Bacterial meningitis in the newborn: a prospective study of mortality and morbidity

Semin Perinatol. 1999 Jun;23(3):218-25. doi: 10.1016/s0146-0005(99)80066-4.


Neonatal bacterial meningitis is a serious disease around the world, with the incidence changing little in the past 30 years. Group B streptococci, Escherichia coli, and Klebsiella pneumoniae are common causative organisms and lumbar puncture remains the definitive method of diagnosis. The mortality rate has declined in industrialized countries over the years, from almost 50% in the 1970s to less than 10% in 1997. However, neurological sequelae are still frequently observed despite major changes in treatment. Preliminary analysis of our own data from a prospective study of cases in the United Kingdom suggests that treatment with third generation cephalosporins is related to a decrease in mortality but not morbidity.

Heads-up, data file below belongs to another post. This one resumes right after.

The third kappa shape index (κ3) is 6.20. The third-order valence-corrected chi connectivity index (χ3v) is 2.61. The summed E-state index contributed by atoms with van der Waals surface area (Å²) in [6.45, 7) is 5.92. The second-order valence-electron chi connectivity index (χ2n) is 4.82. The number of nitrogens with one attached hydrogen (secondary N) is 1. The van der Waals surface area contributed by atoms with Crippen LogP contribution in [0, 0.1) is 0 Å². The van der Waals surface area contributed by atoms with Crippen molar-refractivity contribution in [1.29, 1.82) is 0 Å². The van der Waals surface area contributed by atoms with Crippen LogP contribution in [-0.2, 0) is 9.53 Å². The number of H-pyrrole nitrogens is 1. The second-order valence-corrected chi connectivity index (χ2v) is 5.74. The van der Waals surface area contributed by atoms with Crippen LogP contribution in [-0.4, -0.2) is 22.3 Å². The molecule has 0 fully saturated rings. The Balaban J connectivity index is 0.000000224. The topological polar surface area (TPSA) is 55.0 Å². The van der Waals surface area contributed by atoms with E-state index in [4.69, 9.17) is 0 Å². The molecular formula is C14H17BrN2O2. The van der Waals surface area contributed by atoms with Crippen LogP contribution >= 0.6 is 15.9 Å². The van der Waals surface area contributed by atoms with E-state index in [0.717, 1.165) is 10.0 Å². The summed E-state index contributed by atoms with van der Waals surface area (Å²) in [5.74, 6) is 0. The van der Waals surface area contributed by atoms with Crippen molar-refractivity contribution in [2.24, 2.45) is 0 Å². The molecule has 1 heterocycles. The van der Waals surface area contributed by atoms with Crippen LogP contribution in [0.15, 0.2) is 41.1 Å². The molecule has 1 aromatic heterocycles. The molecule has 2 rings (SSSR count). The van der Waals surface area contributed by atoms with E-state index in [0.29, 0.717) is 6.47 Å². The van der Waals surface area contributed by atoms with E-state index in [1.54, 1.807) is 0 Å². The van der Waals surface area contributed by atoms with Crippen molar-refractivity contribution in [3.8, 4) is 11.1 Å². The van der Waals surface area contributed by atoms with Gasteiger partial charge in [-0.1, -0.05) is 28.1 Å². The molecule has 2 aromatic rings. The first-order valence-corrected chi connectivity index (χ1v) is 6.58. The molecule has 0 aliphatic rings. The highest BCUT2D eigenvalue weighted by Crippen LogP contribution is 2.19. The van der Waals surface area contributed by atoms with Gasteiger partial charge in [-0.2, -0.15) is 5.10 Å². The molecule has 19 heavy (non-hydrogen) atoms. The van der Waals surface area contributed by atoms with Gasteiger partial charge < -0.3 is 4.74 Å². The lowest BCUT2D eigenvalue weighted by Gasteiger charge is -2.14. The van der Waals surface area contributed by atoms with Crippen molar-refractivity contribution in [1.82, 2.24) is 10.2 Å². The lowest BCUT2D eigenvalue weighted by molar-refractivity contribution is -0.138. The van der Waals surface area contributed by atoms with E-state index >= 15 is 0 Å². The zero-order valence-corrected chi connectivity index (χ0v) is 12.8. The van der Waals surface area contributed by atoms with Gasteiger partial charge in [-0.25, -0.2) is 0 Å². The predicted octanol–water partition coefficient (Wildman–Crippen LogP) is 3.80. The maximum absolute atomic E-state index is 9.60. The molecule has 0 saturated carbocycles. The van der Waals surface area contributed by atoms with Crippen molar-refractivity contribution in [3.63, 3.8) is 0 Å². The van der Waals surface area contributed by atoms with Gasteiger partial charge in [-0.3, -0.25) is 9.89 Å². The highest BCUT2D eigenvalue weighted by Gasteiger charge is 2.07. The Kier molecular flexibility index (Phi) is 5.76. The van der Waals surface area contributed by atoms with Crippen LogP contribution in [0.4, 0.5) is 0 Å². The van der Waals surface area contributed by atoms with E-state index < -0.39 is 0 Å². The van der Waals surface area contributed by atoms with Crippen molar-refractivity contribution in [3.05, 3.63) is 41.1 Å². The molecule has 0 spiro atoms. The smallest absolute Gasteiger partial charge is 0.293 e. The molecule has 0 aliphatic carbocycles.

Publication types

  • Research Support, Non-U.S. Gov't
  • Review

MeSH terms

  • Cephalosporins / therapeutic use
  • Escherichia coli Infections
  • Humans
  • Infant, Newborn
  • Klebsiella Infections
  • Klebsiella pneumoniae
  • Meningitis, Bacterial / diagnosis
  • Meningitis, Bacterial / drug therapy
  • Meningitis, Bacterial / mortality*
  • Morbidity
  • Prospective Studies
  • Streptococcal Infections
  • Streptococcus agalactiae


  • Cephalosporins